Turkey’s Forgotten Corner

Turkey's Forgotten Corner...EdirneThe area of Thrace in northwest Turkey is not a common stop on the tourist circuit. While there I may have been one of five tourists in the town of Edirne.  It is a shame that more people don’t explore the area which has the advantage of being close to Istanbul, Bulgaria and Greece.  This is the foothold in Europe for Turkey….originally called Trakya when it was part of the Roman Empire…and has much to offer including Turkey’s finest Raki (aniseed brandy), the Kirkpinar which is the second oldest sporting event in the world and stunning Ottoman Architecture.

Turkey's Forgotten Corner...EdirneI hoped a bus in Selcuk for the city of Edirne which was once the Capital of the Ottoman Empire before Constantinople was taken from the Byzantines. My reason for the visit to Edirne was the architecture.  The town has a collection of masterpieces as well as a large stock of old Ottoman homes.

Turkey's Forgotten Corner...Edirne

Shopping for shoes in the Edirne market

I was delighted with the city…small (only 139,000), well laid out, picturesque and most everything within walking distance. It had a lovely commercial area with pedestrian malls and narrow old lanes with plenty of restaurants, flower shops, cafes and markets. The city also had an abundance of green spaces filled with fountains, sculpture, flowers and benches for a pleasant rest as the hustle bustle of the town swirled around.

Turkey's Forgotten Corner...Edirne

Selimiye Camil

The famous Ottoman Architect Mimar Sinan designed and built a masterpiece here…Selimiye Camil (1569 – 75) with a floating dome of graceful proportions. This exceptional Mosque dominates the skyline of this low-rise city.  It is said that Sinan considered this to be his finest work and It was easy to understand why as I stood looking at the four elegant minarets (233 ft tall) surrounding the gold tipped dome. On the grounds of the temple a medrese (seminary) has been transformed into a Turkish and Islamic Arts Museum which has a interesting collection beautifully displayed. Well worth a visit!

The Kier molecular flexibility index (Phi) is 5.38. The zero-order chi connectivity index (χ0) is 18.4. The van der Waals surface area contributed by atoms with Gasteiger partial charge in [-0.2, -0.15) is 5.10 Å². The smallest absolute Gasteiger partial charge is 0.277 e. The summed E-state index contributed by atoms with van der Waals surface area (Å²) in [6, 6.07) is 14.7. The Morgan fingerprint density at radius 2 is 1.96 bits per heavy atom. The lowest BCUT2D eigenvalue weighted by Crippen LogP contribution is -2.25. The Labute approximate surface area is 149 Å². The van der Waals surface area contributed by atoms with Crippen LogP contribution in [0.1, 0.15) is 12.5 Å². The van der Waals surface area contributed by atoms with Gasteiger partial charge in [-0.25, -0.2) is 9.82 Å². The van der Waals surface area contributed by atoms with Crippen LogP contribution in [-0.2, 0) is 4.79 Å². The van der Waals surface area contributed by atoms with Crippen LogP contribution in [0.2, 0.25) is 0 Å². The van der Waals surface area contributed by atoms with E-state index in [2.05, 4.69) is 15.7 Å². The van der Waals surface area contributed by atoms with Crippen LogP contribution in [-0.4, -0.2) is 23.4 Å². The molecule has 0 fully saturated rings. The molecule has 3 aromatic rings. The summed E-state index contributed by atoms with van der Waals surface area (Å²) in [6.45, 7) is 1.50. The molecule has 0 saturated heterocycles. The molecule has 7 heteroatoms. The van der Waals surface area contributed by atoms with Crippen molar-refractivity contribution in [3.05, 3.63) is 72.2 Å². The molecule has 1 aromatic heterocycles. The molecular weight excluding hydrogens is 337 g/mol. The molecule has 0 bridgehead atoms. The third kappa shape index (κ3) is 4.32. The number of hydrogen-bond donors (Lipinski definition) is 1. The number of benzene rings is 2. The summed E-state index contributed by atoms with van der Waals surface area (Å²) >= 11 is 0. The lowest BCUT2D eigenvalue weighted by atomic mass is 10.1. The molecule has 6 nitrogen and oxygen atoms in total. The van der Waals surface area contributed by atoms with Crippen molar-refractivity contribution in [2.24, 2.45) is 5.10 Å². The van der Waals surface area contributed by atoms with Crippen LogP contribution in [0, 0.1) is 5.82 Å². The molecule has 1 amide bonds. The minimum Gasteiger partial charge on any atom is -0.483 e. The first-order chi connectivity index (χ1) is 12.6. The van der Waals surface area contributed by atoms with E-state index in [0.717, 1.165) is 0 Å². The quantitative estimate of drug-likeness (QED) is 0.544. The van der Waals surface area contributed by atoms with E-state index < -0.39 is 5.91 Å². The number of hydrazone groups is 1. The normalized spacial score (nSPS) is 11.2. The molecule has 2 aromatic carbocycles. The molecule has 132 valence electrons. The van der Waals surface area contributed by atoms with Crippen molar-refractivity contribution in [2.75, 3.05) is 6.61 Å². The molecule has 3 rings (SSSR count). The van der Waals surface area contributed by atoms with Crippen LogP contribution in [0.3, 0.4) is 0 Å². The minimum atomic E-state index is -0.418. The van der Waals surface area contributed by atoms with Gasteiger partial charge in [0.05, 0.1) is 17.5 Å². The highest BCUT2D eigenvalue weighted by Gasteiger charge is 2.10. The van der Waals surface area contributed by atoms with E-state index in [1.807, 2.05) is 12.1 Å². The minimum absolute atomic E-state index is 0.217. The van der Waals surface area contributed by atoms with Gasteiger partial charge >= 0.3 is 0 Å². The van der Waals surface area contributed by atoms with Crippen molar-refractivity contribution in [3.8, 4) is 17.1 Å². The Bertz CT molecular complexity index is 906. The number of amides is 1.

Turkey's Forgotten Corner...Edirne

Turkish & Islamic Art Museum

One of the most interesting mosque complexes I visited was built for Sultan Bayezid II in 1484 and houses an award winning museum …Museum of Health. The complex houses a 15th century medical school, asylum (timarhane) and a hospital (darussifa) presenting the history of medicine in the Ottoman world …which was light years ahead of 15th century Europe in its treatment  of the mentally ill.

Turkey's Forgotten Corner...EdirneThe complex sits in splendid isolation at edge of town surrounded by rivers, fields and groves of poplars. Its gray stone walls and gilded domes are simple, elegant and beautifully spare. I walked out there from the center of town and it took only a half hour and was an enjoyable and interesting walk through residential neighborhoods and farm fields.

Turkey's Forgotten Corner...EdirneThis is one of my favorite cities in Turkey! I spent 5 days here walking the streets, eating great Turkish food, sitting in cafes and parks feeling like a traveler who could stay here for months and still enjoy the feel and flavor of the most non-touristic place that I visited in my months in Turkey. One would be hard pressed to even find a postcard in the small shops lining the streets around the main mosque.

Put it on your itinerary when you visit Turkey…especially if you are on your way to Sophia Bulgaria.

Turkey's Forgotten Corner...Edirne

Ali Pasa Covered Bazaar (1569 AD)

Turkey's Forgotten Corner...Edirne

Selimiye Camil Interior

Turkey's Forgotten Corner...Edirne

Selimiye Camil Courtyard

Turkey's Forgotten Corner...Edirne

Uc Serefeli Caml Courtyard

About Larry Bosco

In 2010 I had one of those “Is this all there is” moments and so in January 2011 I retired from Real Estate Appraising, sold off all my worldly goods and headed out as a solo traveler in search of a new place to live. Since then I’ve traveled around the world, made new friends and had many great adventures and some not so great. After staying almost a year in Cuenca, Ecuador I have headed back to South East Asia where I began the journey in 2011. Currently I am living in Chiang Mai, Thailand
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3 Responses to Turkey’s Forgotten Corner

  1. The architecture is truly wonderful! I love the red and white striped arches. I can see why he thought it was his finest building. Great find!

  2. Diane Kimsey-Minor says:

    I could stay there forever-how lovely!

  3. Libby Voyles says:

    What a nice city! I’d love to go there.

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